Protesters, troops face off as Ofra settlers evicted ahead of home demolitions

The Supreme Court on Monday denied a request to seal the homes instead of demolishing them, The court also determined that the arrangements law, which legalizes West Bank outposts built on private Palestinian land, does not apply to these homes.

Hundreds of police and border guards were deployed in the area, a source said, referring to the arrest of a 17-year-old young man who assaulted one of the officers while trying to resist the evacuation.

The High Court of Justice turns down an appeal by the residents of nine buildings in the Ofra settlement in the northern West Bank slated for demolition tomorrow. "At the same time, negotiations are continuing with the settlers and local leadership, to allow the operation to go forward without violence", police said in a statement.

Dozens of settlers and their supporters were protesting on the rooftops as military and police forces handed the evacuation orders to settler leaders and asked them to co-operate peacefully and avoid confrontation.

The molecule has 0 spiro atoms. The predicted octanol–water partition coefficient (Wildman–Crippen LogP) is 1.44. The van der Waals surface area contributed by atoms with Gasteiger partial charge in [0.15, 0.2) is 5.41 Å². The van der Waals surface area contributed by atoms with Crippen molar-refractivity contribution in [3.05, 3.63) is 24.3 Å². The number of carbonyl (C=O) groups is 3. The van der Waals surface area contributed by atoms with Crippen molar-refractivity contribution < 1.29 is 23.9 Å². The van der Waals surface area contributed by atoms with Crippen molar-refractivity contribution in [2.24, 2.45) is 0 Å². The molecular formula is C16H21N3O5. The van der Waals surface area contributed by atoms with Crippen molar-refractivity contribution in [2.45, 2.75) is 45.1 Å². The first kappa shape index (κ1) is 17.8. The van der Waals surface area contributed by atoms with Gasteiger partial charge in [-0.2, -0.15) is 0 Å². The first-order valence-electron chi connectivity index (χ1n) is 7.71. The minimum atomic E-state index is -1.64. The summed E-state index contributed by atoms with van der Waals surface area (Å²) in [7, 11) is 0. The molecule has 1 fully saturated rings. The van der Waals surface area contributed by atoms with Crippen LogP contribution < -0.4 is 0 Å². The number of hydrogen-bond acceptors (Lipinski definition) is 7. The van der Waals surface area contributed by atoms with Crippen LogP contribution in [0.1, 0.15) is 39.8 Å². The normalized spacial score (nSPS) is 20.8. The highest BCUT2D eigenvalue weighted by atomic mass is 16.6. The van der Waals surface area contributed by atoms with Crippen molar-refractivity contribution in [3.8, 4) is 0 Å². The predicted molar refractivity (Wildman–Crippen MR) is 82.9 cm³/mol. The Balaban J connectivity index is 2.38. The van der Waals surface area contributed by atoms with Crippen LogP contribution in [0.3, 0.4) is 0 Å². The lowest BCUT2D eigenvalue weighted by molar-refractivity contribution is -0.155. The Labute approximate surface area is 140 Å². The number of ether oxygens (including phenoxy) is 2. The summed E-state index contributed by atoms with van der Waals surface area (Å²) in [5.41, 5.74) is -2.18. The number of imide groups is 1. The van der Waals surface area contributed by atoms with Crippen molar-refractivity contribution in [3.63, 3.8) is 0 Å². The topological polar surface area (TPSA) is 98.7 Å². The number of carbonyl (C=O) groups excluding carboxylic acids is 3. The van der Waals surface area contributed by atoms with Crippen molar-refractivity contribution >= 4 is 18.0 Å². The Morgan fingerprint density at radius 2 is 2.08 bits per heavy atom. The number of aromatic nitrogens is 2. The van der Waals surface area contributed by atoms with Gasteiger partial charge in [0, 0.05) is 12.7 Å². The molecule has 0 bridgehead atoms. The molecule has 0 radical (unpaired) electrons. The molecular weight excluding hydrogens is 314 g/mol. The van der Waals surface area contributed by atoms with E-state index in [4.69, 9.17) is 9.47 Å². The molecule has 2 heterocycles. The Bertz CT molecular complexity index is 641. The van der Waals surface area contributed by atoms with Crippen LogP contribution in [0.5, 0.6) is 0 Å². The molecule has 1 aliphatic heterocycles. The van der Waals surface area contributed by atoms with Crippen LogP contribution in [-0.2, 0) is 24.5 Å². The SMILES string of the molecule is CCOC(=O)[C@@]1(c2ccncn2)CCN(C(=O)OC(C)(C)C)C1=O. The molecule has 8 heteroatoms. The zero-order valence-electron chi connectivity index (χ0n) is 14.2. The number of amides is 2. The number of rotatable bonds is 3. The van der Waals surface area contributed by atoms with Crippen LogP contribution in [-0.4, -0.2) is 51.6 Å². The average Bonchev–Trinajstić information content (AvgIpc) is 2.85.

Police had to carry some of the residents out of their houses as they refused to leave on their own.

The settlers petitioned the court after the parliament passed a law on February 6 that allows in certain cases to retroactively legalize settlement and outpost homes that were built without permits.

All Israeli settlements are considered to be illegal according to global law, yet there are around 550,000 Israelis living in the occupied West Bank and East Jerusalem.

The so-called "Regularization Bill" allows Israel to expropriate privately owned Palestinian land on which settlement outposts have been illegally built.

Since U.S. President Donald Trump took office in January, Israel has announced plans to build 6,000 more settler homes in the West Bank and East Jerusalem. Palestinian owners would be compensated financially or with other land.

  • Leroy Wright